Here tendrils of the Atimukta
clasp the bristling Mango buds,
and all around the Brindavan,
watered by the Yamuná.

Look to Hari in the spring time,
dancing with his youthful women:
endlessly the pain encircles
one who's solitary, my friend.

At the feet of radiant Krishna
Jayadeva speaks, remembering
how spring returned to forest meetings
colours every hint of love.

Look to Hari in the spring time,
dancing with his youthful women:
endlessly the pain encircles
one who's solitary, my friend.

* * *

The wind that hums like arrows brings
to hearts the frank Ketaka tree -
inflaming them as forest clothes
itself with jasmine's pollen scent.

The hungry bees at Mango shoots,
the cuckoo's fever in the ear:
sweet days when travellers must think
how breath and amorousness unite.

* * *

Again her girlfriend told her: see how, Rádhá:
there he wantons, friends with all:
Mura's enemy, embracing many,
how that trembling eagerness invites.

Fourth Song

With sandal smeared the bluish body,
garlanded, with yellow clothes.
With jewelled earrings on the cheeks,
now to and fro the smiling roves.
Carelessly the women play.

Burdened there by heavy breast,
one embraces passionately.
And here another, simple herder,
sings in elevated key.
Carelessly the women play.

Yet another, young and artless,
dreams of Krishna's rolling glances.
Sees in Madhu's killer's gaze
the features of his handsome face.
Carelessly the women play.

Someone to his ear has spoken,
kissed him sweetly on the cheek:
someone with the splendid buttocks,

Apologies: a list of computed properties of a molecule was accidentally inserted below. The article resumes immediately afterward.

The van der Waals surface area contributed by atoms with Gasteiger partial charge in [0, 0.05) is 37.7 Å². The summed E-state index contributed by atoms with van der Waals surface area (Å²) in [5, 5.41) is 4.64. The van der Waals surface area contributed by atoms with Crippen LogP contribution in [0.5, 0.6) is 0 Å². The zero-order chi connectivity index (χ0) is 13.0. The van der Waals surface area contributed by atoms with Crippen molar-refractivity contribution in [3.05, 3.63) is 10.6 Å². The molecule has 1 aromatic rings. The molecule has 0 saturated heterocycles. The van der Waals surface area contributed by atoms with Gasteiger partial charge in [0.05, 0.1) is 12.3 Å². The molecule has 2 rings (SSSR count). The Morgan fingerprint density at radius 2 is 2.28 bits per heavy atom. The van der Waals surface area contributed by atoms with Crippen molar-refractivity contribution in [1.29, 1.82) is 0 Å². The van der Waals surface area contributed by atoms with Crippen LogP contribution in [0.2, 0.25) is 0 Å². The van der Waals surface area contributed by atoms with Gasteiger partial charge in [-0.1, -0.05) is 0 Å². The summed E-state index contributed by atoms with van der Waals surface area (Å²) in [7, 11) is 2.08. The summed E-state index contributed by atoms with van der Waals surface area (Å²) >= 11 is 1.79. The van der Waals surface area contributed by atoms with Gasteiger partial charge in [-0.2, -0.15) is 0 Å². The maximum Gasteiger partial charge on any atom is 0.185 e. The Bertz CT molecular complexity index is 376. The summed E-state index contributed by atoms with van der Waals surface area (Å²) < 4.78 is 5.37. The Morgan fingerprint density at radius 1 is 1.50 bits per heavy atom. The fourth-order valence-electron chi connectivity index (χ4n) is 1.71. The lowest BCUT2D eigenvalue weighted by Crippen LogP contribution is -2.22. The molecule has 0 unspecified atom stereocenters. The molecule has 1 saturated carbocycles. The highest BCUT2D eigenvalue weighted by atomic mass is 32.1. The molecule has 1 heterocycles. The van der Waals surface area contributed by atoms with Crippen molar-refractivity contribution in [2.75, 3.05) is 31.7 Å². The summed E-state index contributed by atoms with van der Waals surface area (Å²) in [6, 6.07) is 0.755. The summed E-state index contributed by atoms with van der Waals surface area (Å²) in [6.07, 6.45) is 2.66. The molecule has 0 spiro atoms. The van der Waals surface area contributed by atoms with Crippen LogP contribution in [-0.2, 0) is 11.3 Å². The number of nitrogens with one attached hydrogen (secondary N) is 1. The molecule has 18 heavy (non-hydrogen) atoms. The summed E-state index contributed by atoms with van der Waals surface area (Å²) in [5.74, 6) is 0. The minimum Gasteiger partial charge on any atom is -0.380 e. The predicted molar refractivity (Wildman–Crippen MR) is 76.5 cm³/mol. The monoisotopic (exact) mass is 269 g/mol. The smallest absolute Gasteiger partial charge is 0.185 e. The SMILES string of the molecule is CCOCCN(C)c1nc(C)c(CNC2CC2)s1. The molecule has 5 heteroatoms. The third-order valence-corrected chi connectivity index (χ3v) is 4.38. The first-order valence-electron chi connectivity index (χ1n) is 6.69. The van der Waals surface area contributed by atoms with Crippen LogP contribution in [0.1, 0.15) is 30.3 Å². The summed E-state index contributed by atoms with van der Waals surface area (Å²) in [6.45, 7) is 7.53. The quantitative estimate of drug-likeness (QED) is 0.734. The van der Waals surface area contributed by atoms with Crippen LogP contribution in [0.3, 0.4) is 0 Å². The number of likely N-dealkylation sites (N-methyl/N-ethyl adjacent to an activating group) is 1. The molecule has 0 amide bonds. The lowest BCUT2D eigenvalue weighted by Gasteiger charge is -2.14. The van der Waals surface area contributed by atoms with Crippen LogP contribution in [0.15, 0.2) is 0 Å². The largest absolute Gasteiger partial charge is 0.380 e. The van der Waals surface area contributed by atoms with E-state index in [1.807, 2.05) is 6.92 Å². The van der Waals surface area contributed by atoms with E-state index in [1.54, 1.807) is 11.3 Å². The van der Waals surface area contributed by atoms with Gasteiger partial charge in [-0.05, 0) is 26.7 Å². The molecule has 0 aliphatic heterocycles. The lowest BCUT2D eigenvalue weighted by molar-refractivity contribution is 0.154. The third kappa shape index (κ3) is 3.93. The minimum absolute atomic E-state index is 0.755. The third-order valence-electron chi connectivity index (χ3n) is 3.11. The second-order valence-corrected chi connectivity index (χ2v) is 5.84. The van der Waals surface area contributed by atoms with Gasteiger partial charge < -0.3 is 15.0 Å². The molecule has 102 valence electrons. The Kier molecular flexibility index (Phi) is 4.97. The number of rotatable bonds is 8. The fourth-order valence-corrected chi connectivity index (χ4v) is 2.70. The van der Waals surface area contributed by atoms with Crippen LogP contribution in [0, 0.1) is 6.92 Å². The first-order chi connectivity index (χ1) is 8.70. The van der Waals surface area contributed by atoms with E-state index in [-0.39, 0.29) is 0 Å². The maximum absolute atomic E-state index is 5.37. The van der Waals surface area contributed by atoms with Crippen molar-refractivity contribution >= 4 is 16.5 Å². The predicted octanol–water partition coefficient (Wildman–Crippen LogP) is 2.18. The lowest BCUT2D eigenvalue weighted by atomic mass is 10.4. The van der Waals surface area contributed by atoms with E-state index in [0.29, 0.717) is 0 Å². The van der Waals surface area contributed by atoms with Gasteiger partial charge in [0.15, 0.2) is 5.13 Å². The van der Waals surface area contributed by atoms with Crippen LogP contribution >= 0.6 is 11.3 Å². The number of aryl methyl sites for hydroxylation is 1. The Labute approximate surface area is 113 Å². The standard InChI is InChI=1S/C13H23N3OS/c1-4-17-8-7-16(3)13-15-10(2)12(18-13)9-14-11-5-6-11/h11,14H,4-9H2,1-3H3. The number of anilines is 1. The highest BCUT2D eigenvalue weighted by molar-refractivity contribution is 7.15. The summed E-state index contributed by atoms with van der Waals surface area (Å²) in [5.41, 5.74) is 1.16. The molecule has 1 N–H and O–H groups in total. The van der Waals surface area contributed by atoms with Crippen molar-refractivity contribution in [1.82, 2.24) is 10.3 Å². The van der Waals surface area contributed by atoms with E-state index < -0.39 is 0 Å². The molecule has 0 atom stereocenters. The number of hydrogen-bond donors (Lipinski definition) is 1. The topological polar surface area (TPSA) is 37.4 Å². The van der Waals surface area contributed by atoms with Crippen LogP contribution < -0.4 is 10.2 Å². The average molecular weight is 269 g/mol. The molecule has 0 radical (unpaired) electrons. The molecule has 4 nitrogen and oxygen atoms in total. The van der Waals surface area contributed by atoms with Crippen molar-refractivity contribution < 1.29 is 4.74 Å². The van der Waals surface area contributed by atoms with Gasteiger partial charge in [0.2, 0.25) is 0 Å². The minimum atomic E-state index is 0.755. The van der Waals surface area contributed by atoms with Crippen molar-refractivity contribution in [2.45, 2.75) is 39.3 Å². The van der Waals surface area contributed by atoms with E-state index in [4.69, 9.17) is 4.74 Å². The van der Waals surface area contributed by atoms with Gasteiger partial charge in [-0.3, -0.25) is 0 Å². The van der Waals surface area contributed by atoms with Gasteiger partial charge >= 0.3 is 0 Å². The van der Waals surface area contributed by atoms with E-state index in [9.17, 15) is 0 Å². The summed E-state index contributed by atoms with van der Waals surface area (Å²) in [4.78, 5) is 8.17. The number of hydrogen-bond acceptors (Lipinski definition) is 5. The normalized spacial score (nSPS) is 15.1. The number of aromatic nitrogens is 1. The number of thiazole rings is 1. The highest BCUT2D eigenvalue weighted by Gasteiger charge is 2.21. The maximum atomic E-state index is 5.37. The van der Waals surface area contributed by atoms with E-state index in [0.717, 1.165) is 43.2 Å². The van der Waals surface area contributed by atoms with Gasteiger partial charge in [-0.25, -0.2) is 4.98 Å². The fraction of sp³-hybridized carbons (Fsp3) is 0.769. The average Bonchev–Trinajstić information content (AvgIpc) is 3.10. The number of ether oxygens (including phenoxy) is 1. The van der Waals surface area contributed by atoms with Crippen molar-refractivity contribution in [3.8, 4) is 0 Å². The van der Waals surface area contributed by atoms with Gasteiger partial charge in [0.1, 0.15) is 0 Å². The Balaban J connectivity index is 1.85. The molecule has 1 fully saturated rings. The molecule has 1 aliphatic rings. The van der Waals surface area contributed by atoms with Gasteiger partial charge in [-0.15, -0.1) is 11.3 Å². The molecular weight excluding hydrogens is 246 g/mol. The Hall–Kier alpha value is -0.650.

as he bristles with delight.
Carelessly the women play.

Someone sporting, skilled and eager,
along the slopes of Yamuná,
now through water-cane she's led him,
beautiful, her hand on dress.
Carelessly the women play.

Hands are clapping, bracelets softly
syncopate with bamboo flute.
Round they go, the women dancing:
one attracts by praising him.
Carelessly the women play.

One by one he takes and kisses
these most beautiful of girls.
Another even, all-surpassing,
smiles and beckons: leads him on.
Carelessly the women play.

How marvellous this secret rapture
Jayadeva grandly tells:
through Brindavan and wantoning,
let it radiate in Krishna's fame.
Carelessly the women play.

* * *

The love god's festival: a darkened body
draws them garlanded as lotus blooms.
How freely, through their limbs, the comely Vraja
women sport with Hari through the spring.

From pent with snakes in sandal trees, the mountain
breezes plunge in Himalayan snows,
and, sweet and loud, the cuckoo's coo coo callings
come from topmost shoots of mango tree

 

Compiled into free e-book with notes here.